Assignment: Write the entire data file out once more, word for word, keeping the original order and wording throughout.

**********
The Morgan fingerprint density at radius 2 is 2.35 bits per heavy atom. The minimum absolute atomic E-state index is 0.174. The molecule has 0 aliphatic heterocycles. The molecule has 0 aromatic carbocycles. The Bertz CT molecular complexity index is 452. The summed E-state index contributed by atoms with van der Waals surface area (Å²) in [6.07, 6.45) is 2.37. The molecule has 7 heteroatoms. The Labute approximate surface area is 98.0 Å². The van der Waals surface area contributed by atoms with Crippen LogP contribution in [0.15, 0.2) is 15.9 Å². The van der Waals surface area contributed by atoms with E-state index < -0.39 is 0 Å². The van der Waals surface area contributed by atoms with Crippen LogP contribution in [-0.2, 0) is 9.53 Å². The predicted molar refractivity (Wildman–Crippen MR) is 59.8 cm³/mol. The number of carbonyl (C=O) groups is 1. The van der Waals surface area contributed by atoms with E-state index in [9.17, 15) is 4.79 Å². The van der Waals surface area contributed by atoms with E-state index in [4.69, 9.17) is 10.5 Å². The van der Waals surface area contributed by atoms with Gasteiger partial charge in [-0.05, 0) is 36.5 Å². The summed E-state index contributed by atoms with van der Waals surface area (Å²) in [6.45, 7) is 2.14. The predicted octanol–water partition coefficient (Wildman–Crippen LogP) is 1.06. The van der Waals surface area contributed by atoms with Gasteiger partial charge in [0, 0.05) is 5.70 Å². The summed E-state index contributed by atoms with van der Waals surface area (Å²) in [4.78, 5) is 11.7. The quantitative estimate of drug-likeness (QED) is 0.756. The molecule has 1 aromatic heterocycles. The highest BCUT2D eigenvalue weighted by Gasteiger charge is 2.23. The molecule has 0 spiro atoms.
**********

The Morgan fingerprint density at radius 2 is 2.35 bits per heavy atom. The minimum absolute atomic E-state index is 0.174. The molecule has 0 aliphatic heterocycles. The molecule has 0 aromatic carbocycles. The Bertz CT molecular complexity index is 452. The summed E-state index contributed by atoms with van der Waals surface area (Å²) in [6.07, 6.45) is 2.37. The molecule has 7 heteroatoms. The Labute approximate surface area is 98.0 Å². The van der Waals surface area contributed by atoms with Crippen LogP contribution in [0.15, 0.2) is 15.9 Å². The van der Waals surface area contributed by atoms with E-state index < -0.39 is 0 Å². The van der Waals surface area contributed by atoms with Crippen LogP contribution in [-0.2, 0) is 9.53 Å². The predicted molar refractivity (Wildman–Crippen MR) is 59.8 cm³/mol. The number of carbonyl (C=O) groups is 1. The van der Waals surface area contributed by atoms with E-state index in [9.17, 15) is 4.79 Å². The van der Waals surface area contributed by atoms with E-state index in [4.69, 9.17) is 10.5 Å². The van der Waals surface area contributed by atoms with Gasteiger partial charge in [-0.05, 0) is 36.5 Å². The summed E-state index contributed by atoms with van der Waals surface area (Å²) in [6.45, 7) is 2.14. The predicted octanol–water partition coefficient (Wildman–Crippen LogP) is 1.06. The van der Waals surface area contributed by atoms with Gasteiger partial charge in [0, 0.05) is 5.70 Å². The summed E-state index contributed by atoms with van der Waals surface area (Å²) in [4.78, 5) is 11.7. The quantitative estimate of drug-likeness (QED) is 0.756. The molecule has 1 aromatic heterocycles. The highest BCUT2D eigenvalue weighted by Gasteiger charge is 2.23. The molecule has 0 spiro atoms.